The MQB technology underpinning the next A3, Golf and Leon could be sold to recoup £50bn investment
Jim Holder
26 March 2012

The VolkswagenGroup’s radical MQB platform, which will underpin the next Audi A3, VW Golf and Seat Leon, among other cars, could be sold to third parties in the medium to long term.

The MQB platform has been designed to be so flexible that it can be used to underpin everything from a Polo-sized car to a Passat-sized one, offering the company massive cost savings. It also means that the VW Group can build any cars on the platform on the same production line, which offers significantly greater production flexibility.

Speaking at the VW Group profits announcement, where it was revealed that the company made £9.4bn in 2011, up more than 50 per cent year on year, Michael Macht, the board member in charge of group production, said: “The next two to three years are exciting for us, and during this time we intend to keep the technology to ourselves. We do not wish to share our excellence.

“But in the medium to long term we could sell the technology. We would have to look at the opportunities and evaluate whether they made sense.”

It is estimated that the VW Group plans to build more than six million cars on the platform across its VW, Audi, seat and Skoda brands by 2018. VW Group chief Martin Winterkorn, who was given a £14.2 million bonus on the back of the company’s success last year, said the investment in the MQB structure would begin to pay off from 2014. Winterkorn estimates that the VW Group has invested around £50 billion over four years in developing and implementing the MQB platform.

“The new Golf will be a quantum leap better than the car it replaces,” he said. “We have invested heavily in this technology, but we are convinced the benefits will be clear for the company. Creating the MQB platform and preparing the factories to produce it requires expenditure in 2012 and 2013, but after that the payback should start to come.”

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26 March 2012

MQB platform required years of development and a lot of money but the results are very significant. Every aspect from torsional performances to constraints to designers work has been taken in consideration. With so high expected volumes the investments in tooling alone are heavy but they will ensure slow parts cost in the next years as well as reassuring qualitative results.

26 March 2012

This just shows that VAG are on another planet from most manufacturers. To have the resources to spend £50 BILLION (are we sure that's not a typo?) in four years on one platform (albeit a very important platform) is a game that no-one else in the industry can play.

26 March 2012

[quote disco.stu]To have the resources to spend £50 BILLION (are we sure that's not a typo?) in four years on one platform [/quote]

I am sure that the quote of £50 billion is wrong. That sum is greater than five times last years record gross profits. Or about the same as the USA spent building and fitting out its 11 operational nuclear aircraft carriers.

26 March 2012

Seem to remember that designing and engineering the original Morgan Plus 8 cost £13,000, and everyone thought that was a lot too.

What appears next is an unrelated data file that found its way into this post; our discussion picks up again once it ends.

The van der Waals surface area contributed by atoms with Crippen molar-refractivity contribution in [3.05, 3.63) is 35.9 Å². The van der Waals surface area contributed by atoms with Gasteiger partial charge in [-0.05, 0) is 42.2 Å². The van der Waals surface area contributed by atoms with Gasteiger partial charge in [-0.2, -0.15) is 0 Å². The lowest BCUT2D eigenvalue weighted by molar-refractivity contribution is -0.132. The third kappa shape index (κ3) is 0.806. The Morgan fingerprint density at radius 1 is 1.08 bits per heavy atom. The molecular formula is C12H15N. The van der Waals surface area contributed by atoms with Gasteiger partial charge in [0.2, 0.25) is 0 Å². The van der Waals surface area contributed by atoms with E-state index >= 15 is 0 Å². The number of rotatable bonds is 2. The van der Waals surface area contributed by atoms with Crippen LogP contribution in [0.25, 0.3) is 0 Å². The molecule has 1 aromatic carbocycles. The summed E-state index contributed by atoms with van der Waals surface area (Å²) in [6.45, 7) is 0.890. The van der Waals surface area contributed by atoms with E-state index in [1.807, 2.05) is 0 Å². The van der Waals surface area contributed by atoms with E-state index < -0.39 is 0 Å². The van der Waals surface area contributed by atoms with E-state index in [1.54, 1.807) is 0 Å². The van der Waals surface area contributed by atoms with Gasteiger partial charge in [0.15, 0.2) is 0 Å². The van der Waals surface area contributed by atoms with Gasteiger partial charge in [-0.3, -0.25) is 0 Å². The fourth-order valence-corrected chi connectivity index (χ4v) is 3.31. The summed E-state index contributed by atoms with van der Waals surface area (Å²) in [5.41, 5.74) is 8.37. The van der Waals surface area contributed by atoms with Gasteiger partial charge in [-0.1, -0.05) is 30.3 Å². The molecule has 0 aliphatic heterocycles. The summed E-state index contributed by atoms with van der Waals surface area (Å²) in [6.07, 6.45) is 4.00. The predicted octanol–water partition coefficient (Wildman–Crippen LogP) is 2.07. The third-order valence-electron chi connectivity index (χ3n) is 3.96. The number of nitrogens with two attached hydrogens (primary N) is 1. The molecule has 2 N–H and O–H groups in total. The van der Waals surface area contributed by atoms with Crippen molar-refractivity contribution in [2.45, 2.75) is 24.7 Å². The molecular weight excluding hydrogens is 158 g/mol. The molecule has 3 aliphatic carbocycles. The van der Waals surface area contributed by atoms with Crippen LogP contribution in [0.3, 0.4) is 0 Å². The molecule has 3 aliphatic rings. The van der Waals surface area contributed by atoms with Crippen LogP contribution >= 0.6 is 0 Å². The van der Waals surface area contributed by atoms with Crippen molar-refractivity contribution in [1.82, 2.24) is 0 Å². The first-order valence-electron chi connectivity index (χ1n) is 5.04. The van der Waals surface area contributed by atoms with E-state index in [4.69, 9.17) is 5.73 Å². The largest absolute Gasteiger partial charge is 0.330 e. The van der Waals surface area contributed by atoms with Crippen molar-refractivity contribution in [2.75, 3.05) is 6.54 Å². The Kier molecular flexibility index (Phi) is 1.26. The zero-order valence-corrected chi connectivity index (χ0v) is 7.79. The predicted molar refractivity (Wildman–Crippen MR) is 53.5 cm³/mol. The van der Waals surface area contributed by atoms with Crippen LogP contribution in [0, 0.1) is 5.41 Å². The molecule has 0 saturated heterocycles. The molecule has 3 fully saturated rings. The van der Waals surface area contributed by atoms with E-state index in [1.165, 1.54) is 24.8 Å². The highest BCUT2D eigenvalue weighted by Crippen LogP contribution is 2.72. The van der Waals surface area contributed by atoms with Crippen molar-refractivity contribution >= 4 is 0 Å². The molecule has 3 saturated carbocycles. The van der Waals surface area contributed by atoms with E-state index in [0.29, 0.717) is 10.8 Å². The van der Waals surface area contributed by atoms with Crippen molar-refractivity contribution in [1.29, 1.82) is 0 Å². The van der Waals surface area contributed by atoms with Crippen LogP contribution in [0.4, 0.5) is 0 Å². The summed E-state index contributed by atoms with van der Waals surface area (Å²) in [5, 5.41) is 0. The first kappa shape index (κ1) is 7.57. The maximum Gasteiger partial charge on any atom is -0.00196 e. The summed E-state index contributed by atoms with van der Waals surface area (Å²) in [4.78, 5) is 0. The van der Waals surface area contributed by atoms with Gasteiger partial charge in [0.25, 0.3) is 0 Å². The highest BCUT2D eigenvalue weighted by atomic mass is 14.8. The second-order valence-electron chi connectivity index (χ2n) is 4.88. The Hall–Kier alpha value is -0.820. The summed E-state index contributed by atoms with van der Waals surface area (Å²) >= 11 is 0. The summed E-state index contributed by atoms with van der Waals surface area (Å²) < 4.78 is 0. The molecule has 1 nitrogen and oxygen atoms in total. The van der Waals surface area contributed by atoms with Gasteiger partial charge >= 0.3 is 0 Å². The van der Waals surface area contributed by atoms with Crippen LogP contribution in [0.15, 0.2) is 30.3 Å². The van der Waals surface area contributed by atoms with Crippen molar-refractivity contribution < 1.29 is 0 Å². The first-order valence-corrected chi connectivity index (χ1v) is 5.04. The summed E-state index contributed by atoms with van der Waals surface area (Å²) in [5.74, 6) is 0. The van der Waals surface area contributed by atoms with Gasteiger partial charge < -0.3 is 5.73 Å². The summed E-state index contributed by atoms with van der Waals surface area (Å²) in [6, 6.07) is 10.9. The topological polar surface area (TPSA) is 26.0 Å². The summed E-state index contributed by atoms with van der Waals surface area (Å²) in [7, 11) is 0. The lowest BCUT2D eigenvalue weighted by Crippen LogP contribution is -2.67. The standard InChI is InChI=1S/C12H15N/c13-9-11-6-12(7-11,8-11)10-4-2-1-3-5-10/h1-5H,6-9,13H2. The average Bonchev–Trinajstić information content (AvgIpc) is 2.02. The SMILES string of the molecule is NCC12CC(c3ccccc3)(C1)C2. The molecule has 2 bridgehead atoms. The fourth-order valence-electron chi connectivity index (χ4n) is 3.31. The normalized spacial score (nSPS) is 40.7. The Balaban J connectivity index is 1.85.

26 March 2012

Peter Wheeler of TVR used to boast Porsche spent as much on designing and testing a door handle as TVR spent designing an entire car. Readers will recall TVR cars did without door handles.

26 March 2012

In 2011 VW spent 7.2 billions of euro in R&D. £50bn in four years seem a lot but if you put in all the costs of new assembly plants, tooling purchases, testing, dedicated manpower, it could be credible, in 2011 the interest-bearing portion of debt grew from 19.8 to 20.8 euro billions, they are investing a lot.

26 March 2012

Im staggered by the size of the investment . Surely there must be an element of recycling in the tooling . ie you fit the presses with new dies and the robots are reprogrammed to carry out different operations .

So is the platform aluminium or high grade steel or a combination of both .

Actually the more I think about it the more complicated this must be . Do you close down a production line to make the new platform or is a complete fresh start necessary .ie new line in a new building . Are the platforms produced at one central location and then shipped to other plants or is the whole process done at each site .

Fascinating in its own way .

£50billion is a shed load of money whichever way you look at it .

26 March 2012

[quote Old Toad]Fascinating in its own way . [/quote]

Huge profits makes huge investments in R&D, and the circle is closed.

After they decide to sell this platform to others in 3-4 years, the world will drive on VAG's platforms.

[quote Old Toad]£50billion is a shed load of money whichever way you look at it .[/quote]

Maybe good for one way mission to Mars.

26 March 2012

[quote Michael Macht] “The new Golf will be a quantum leap better than the car it replaces” [/quote]

So there's no point in anybody buying one now - wait for the next one!

26 March 2012

[quote Old Toad]

So is the platform aluminium or high grade steel or a combination of both .

Actually the more I think about it the more complicated this must be . Do you close down a production line to make the new platform or is a complete fresh start necessary .ie new line in a new building . Are the platforms produced at one central location and then shipped to other plants or is the whole process done at each site .

Fascinating in its own way .

[/quote]

The assembly line systems are generally made by various suppliers, once the parts are all tested in house and completed they assemble it in a very fast way, especially if it has to be in the same place of the previous one, often working 24 hours a day.

The platform is mainly made by high grade steels, aluminum is present in the suspension struts and in some panels.

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